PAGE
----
77 “Live At The London Palladium” stands as the best and most readily available portrait of Gaye's live performances — a far different and more intimate experience than his studio releases and one that every fan should experience”

78 “Here, My Dear" Musically the album retains the high standards Gaye set in the early ’70s, but you can hear the agonizing strain of recent events in his voice, to the point where even several vocal overdubs can’t save his delivery. Stripped to its bare essence, Here, My Dear is no less than brilliantly unsettling and a perfect cauterization to a decade filled with personal turmoil.”

Initially a commercial and critical failure upon its release, it was later hailed by music critics as one of Gaye’s best produced albums in the years following Gaye’s death. “It’s taken me a while,” Anna Gordy admitted in later years, “but I’ve come to appreciate every form of Marvin’s music.”

81 “In Our Lifetime” is one of his finest later albums and captures him as his craft was maturing and becoming more multifaceted.”

82 “Midnight Love” is a classic Marvin Gaye effort. In addition to this project thriving with Gaye's enthusiastic spirit, it has his harmonious background vocals, his stunning vocal arrangements and his creative penmanship, as he wrote all the selections.”

"The album made an impact on future R&B recordings. The Isley Brothers, who released their album, Between the Sheets, in April of 1983, took the same musical approach of Midnight Love and add it to their album. Gordon Banks stated the album “influenced a lot of people doing a mellow thing with a funk vibe in it”. Because the album was also among the first pop albums to use a Roland TR-808, the style would be copied by other artists of similar genres in the years to come. In the wake of its success, “Sexual Healing” became one of Gaye’s most covered songs as well as being sampled by several artists in the hip-hop and R&B genres. The demo version of “Turn On Some Music” was sampled for Erick Sermon's hit, “Music”, giving full credit to Gaye as a leading vocalist, giving Gaye a posthumous top 40 hit in 2001, 17 years after his death. In 1998, Sony Music re-released the album as a two-CD “Legacy” edition set titled Midnight Love and the Sexual Healing Sessions. The same edition would be re-released in 2007, to celebrate the album’s 25th anniversary since its release.”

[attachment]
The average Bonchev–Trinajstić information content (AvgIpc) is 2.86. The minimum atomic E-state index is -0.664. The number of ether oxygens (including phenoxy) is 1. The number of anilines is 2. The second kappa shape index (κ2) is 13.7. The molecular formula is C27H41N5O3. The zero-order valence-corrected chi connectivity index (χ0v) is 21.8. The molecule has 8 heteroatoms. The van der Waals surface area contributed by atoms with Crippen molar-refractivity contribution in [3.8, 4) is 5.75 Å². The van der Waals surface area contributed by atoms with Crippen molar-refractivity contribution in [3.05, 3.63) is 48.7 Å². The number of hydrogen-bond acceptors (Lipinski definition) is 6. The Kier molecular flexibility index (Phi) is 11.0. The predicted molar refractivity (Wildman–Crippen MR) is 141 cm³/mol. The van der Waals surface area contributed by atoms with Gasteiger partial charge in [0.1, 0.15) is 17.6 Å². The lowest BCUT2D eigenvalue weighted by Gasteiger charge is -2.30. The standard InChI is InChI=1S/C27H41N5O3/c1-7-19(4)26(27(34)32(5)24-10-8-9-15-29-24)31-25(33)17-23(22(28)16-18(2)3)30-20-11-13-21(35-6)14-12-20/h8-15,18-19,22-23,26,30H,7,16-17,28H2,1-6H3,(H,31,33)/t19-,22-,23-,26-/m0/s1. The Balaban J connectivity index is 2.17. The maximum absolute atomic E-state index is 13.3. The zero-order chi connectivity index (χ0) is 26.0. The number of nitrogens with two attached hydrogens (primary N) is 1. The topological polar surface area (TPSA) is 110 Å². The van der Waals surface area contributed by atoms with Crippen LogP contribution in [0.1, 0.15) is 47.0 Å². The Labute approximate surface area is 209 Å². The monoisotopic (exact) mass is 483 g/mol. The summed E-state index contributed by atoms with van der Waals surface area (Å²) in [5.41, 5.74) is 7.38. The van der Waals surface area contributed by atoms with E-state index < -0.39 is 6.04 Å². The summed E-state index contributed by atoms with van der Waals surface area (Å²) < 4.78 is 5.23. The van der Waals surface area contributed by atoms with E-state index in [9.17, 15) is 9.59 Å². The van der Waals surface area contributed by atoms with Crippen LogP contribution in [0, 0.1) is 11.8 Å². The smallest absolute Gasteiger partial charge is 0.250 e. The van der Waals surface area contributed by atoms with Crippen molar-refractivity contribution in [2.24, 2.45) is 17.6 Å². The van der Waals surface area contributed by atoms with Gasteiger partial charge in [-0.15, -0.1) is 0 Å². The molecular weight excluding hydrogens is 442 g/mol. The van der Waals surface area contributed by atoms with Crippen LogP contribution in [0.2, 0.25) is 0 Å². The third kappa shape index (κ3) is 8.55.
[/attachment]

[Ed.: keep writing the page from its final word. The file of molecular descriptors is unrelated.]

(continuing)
notes from: www.allmusic.com   www.wikipedia.org

















(via purpro)

hyperallergic:


Erik Van Uden, “Extra-Terrestrial Ice Cream” (2014). 9”x12”. Acrylic and modeling paste on wood panel.

hyperallergic:

Erik Van Uden, “Extra-Terrestrial Ice Cream” (2014). 9”x12”. Acrylic and modeling paste on wood panel.

(via abluesforhoney)

“You have to strong enough to say if the culture doesn’t work, don’t buy it. Create your own.”
— Tuesday’s with Morrie, by Mitch Albom (via 4curious)
Karma Police
Radiohead / OK Computer

sadmusicforsadbastards:

"For a minute there, I lost myself"

(via nutopia9)

8,927 plays

summervirgin:

Look  at them eyes…how could one say no.

(via baconeggandcheesebagelsandwiches)

starrydiadems:

Twilight Calm by Christina Rossetti illustrated by Florence Harrison.

starrydiadems:

Twilight Calm by Christina Rossetti illustrated by Florence Harrison.

(via quietone317)